The follow-up single to "Any Other Way" was "In My Tenement" b/w "Comin' Down." It received some airplay in upstate New York, but did not chart elsewhere in the US or Canada, and Shane did not record again for several years.[citation needed]

In 1962, Shane was performing at Toronto's Saphire Tavern, specializing in covers of songs by Ray Charles and Bobby Bland.[11] In 1965, she made a television appearance in Nashville on WLAC-TV's Night Train, performing Rufus Thomas' "Walking the Dog".[8] Around the same time, she was offered an appearance on The Ed Sullivan Show, but refused as the booking was made conditional on her presenting as male.[12]

In 1967, "Any Other Way" was reissued and became a modest hit across Canada, peaking at #68 on the national RPM chart in March.[6] Shane subsequently returned to recording later that year, issuing the single "Stand Up Straight and Tall" b/w "You Are My Sunshine", and the live album Jackie Shane Live.[10] A final single, "Cruel Cruel World" b/w "New Way of Lovin'", was released in 1969.[3]

In addition to her own recordings, Shane also appeared on Motley's album Honkin' at Midnight, performing live versions of some of the singles she had released under her own name.[13]

Shane faded in prominence after 1970–71,[3] with even her own former bandmates losing touch with her; soon after returning to Los Angeles, she turned down an offer to be a part of George Clinton's band Funkadelic.[citation needed] She began caring for her mother, Jessie Shane,[5] who lived in Los Angeles, before relocating to Nashville around 1996 after the death of her mother.[14]

For a time she was rumoured to have committed suicide or to have been stabbed to death in the 1990s,[6] but in fact she had retired from music, and moved home to Nashville from Los Angeles. She kept in touch with Frank Motley, who put a Toronto record collector in touch with her in the mid 1990s. This news was relayed to a small number of her old musician friends, a couple of whom contacted her. One, Steve Kennedy, discussed with Shane the possibility of organizing and staging a reunion concert, but this never materialized — the next time Kennedy called the same phone number, it had been reassigned to somebody else who had never heard of Shane.[3]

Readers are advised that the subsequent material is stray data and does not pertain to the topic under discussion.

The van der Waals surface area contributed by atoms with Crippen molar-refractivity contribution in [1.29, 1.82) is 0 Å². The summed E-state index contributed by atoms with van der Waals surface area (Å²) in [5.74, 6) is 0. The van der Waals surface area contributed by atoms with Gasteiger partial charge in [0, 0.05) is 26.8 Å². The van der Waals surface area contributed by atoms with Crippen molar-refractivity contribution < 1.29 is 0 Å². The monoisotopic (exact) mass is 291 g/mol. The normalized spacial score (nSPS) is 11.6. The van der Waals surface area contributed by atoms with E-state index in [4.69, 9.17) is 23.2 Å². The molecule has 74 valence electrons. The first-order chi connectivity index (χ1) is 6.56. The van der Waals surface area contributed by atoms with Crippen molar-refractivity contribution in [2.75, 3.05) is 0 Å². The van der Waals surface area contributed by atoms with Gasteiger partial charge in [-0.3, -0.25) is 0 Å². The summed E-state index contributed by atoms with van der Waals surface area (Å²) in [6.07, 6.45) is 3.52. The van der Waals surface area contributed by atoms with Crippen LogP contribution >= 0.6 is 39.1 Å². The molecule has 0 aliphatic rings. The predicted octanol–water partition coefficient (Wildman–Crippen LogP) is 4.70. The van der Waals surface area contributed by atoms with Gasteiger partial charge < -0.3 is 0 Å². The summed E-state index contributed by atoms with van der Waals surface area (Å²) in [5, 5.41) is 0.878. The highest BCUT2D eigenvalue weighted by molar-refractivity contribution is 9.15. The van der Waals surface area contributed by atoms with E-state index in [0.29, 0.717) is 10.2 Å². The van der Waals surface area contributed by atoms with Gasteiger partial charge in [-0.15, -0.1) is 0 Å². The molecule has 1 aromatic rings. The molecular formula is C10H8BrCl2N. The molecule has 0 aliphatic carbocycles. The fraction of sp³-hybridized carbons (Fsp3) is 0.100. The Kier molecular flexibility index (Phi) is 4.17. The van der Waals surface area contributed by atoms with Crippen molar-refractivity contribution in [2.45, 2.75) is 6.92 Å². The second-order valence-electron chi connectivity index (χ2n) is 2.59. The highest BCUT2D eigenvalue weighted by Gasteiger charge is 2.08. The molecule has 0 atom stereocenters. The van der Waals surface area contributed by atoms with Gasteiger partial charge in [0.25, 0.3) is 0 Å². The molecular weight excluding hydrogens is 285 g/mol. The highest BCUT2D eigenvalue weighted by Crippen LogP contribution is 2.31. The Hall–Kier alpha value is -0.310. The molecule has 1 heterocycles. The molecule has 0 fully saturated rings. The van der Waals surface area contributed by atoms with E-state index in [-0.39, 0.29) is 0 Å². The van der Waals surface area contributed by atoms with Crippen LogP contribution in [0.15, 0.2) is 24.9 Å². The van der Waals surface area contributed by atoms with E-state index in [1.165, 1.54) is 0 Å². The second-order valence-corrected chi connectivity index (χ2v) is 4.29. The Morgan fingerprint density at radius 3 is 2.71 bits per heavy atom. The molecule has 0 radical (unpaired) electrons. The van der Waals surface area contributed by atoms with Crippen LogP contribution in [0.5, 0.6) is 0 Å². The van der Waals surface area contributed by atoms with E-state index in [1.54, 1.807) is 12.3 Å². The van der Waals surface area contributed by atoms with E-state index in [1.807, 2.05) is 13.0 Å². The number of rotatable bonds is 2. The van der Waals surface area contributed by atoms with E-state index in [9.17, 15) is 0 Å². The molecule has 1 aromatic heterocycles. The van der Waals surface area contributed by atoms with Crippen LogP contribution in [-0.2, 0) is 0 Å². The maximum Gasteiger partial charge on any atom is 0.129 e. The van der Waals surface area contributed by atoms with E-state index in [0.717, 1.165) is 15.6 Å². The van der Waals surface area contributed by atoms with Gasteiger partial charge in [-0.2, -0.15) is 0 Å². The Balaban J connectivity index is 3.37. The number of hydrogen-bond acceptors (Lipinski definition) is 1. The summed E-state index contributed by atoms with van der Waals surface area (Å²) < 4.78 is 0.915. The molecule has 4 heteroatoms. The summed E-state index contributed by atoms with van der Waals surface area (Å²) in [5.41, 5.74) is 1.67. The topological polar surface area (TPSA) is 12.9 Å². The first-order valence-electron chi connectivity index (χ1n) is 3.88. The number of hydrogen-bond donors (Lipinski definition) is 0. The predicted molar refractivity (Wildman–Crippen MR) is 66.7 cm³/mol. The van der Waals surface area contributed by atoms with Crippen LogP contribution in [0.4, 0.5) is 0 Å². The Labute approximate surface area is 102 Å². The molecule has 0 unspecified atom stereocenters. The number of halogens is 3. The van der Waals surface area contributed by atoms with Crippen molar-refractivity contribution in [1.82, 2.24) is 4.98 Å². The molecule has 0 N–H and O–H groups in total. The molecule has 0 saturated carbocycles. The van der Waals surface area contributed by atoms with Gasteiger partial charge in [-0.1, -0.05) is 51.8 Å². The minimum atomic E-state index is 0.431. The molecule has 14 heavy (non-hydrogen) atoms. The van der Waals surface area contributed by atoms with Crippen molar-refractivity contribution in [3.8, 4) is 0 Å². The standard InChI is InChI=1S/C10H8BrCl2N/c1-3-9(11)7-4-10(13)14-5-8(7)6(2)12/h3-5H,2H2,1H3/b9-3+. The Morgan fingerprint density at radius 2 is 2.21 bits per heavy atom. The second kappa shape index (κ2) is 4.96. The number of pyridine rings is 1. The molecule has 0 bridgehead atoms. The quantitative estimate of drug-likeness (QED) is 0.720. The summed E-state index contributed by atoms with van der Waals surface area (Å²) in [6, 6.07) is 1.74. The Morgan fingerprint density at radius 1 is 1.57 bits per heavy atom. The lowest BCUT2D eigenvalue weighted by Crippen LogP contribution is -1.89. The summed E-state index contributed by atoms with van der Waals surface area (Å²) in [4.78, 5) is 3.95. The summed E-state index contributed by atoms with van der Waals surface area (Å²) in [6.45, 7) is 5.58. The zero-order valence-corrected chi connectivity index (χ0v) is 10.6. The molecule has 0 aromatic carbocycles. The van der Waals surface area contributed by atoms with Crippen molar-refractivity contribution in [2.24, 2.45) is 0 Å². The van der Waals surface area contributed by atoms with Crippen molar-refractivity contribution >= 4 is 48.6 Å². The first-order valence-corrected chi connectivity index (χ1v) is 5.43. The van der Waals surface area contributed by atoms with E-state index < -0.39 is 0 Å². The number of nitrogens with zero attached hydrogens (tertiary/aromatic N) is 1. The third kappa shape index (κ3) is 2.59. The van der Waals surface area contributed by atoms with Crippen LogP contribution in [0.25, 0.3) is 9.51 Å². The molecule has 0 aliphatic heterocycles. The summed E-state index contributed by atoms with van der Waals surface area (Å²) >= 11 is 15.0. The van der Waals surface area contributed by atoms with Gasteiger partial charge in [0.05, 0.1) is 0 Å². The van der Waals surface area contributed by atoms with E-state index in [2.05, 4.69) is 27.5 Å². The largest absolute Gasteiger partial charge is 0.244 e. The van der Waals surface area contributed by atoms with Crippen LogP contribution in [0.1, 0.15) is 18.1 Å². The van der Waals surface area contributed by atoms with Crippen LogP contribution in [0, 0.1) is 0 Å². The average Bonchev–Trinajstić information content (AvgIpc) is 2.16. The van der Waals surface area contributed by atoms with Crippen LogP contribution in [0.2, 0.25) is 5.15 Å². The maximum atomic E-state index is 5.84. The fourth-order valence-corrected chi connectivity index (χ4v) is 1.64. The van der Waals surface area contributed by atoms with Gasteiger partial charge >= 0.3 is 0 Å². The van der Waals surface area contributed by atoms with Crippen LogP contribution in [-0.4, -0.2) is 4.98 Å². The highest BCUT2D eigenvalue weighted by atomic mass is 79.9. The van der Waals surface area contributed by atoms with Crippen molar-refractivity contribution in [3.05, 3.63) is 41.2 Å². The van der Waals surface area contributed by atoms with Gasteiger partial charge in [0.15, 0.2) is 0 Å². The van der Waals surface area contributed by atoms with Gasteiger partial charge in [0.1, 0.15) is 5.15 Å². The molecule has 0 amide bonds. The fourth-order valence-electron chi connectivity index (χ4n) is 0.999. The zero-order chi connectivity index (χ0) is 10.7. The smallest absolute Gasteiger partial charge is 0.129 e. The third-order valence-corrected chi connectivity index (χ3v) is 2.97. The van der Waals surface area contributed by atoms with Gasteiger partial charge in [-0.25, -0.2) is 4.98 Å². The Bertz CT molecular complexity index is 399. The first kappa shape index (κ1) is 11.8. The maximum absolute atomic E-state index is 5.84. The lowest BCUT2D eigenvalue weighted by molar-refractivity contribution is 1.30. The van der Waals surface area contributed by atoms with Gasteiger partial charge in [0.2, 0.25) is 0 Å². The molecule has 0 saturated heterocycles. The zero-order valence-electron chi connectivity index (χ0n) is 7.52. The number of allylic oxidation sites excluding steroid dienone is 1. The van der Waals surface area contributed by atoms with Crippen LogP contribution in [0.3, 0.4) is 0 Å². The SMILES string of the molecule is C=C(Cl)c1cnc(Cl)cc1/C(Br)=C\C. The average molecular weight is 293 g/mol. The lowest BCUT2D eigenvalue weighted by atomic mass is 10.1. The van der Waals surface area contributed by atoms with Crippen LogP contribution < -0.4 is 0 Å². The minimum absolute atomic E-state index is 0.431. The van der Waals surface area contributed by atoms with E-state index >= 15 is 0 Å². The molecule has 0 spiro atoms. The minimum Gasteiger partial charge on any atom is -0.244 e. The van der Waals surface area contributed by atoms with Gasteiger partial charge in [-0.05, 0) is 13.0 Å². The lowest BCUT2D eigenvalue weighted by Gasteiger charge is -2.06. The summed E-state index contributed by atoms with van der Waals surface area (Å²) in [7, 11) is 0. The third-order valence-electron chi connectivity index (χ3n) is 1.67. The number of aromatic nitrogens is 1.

Post-career attention[edit]

CBC Radio's Inside the Music aired a documentary feature, "I Got Mine: The Story of Jackie Shane", in 2010.[3] At the time, nobody involved in the documentary, the executive producer of which was Steve Kennedy's wife, had been able to determine whether Shane was still alive;[3] but she was subsequently found, still living in Nashville.[13]

Footage of Shane in performance also appeared in Bruce McDonald's 2011 documentary television series Yonge Street: Toronto Rock & Roll Stories.[15]

Jackie Shane Live was reissued as a bootleg in 2011 on Vintage Music as Live at the Saphire Tavern, although the reissue was labelled as being from 1963 (the date of the original live performance) instead of 1967 (the release date of the album).[10] A compilation bootleg of the studio singles and rarities, Soul Singles Classics, was released the same year.[10] OPM subsequently reissued the album under its original title.

In 2015, the Polaris Music Prize committee shortlisted Jackie Shane Live as one of the nominees for the 1960s–1970s component of its inaugural Heritage Award to honour classic Canadian albums.[16] It did not win, but has been renominated in subsequent years.

In 2017, a group of Toronto writers published the essay anthology Any Other Way: How Toronto Got Queer, a history of LGBT culture in Toronto; in addition to taking its title from Shane's 1962 single, the book includes an essay devoted specifically to Shane.[9]

In the summer of 2017, the reissue label Numero Group announced that they would be releasing a double-LP/CD compilation of Shane's music, Any Other Way, on October 20, 2017.[17] The album marked the first time since her final single in 1969 that Shane was directly involved in the production and release of a reissue of her music.[9] The album was nominated for a Grammy Award in the Best Historical Album category.[18]